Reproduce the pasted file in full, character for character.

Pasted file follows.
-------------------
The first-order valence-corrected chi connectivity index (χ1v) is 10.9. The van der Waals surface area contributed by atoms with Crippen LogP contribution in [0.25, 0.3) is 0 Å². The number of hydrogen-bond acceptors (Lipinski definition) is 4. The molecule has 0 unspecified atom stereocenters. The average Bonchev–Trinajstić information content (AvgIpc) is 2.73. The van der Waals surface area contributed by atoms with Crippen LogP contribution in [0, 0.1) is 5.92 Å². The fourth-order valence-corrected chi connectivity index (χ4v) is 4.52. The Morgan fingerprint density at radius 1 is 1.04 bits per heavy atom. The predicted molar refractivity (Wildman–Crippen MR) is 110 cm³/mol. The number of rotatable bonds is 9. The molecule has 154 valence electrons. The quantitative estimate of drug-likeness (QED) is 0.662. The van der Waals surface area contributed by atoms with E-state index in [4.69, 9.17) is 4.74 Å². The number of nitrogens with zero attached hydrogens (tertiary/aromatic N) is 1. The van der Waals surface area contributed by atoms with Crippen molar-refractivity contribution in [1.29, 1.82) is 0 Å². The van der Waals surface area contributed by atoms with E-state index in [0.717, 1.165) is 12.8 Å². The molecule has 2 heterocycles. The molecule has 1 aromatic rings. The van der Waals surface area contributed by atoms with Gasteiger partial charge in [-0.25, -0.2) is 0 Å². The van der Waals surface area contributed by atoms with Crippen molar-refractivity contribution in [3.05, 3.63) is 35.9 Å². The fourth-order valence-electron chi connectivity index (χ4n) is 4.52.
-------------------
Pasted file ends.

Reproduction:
The first-order valence-corrected chi connectivity index (χ1v) is 10.9. The van der Waals surface area contributed by atoms with Crippen LogP contribution in [0.25, 0.3) is 0 Å². The number of hydrogen-bond acceptors (Lipinski definition) is 4. The molecule has 0 unspecified atom stereocenters. The average Bonchev–Trinajstić information content (AvgIpc) is 2.73. The van der Waals surface area contributed by atoms with Crippen LogP contribution in [0, 0.1) is 5.92 Å². The fourth-order valence-corrected chi connectivity index (χ4v) is 4.52. The Morgan fingerprint density at radius 1 is 1.04 bits per heavy atom. The predicted molar refractivity (Wildman–Crippen MR) is 110 cm³/mol. The number of rotatable bonds is 9. The molecule has 154 valence electrons. The quantitative estimate of drug-likeness (QED) is 0.662. The van der Waals surface area contributed by atoms with E-state index in [4.69, 9.17) is 4.74 Å². The number of nitrogens with zero attached hydrogens (tertiary/aromatic N) is 1. The van der Waals surface area contributed by atoms with Crippen molar-refractivity contribution in [1.29, 1.82) is 0 Å². The van der Waals surface area contributed by atoms with E-state index in [0.717, 1.165) is 12.8 Å². The molecule has 2 heterocycles. The molecule has 1 aromatic rings. The van der Waals surface area contributed by atoms with Gasteiger partial charge in [-0.25, -0.2) is 0 Å². The van der Waals surface area contributed by atoms with Crippen molar-refractivity contribution in [3.05, 3.63) is 35.9 Å². The fourth-order valence-electron chi connectivity index (χ4n) is 4.52.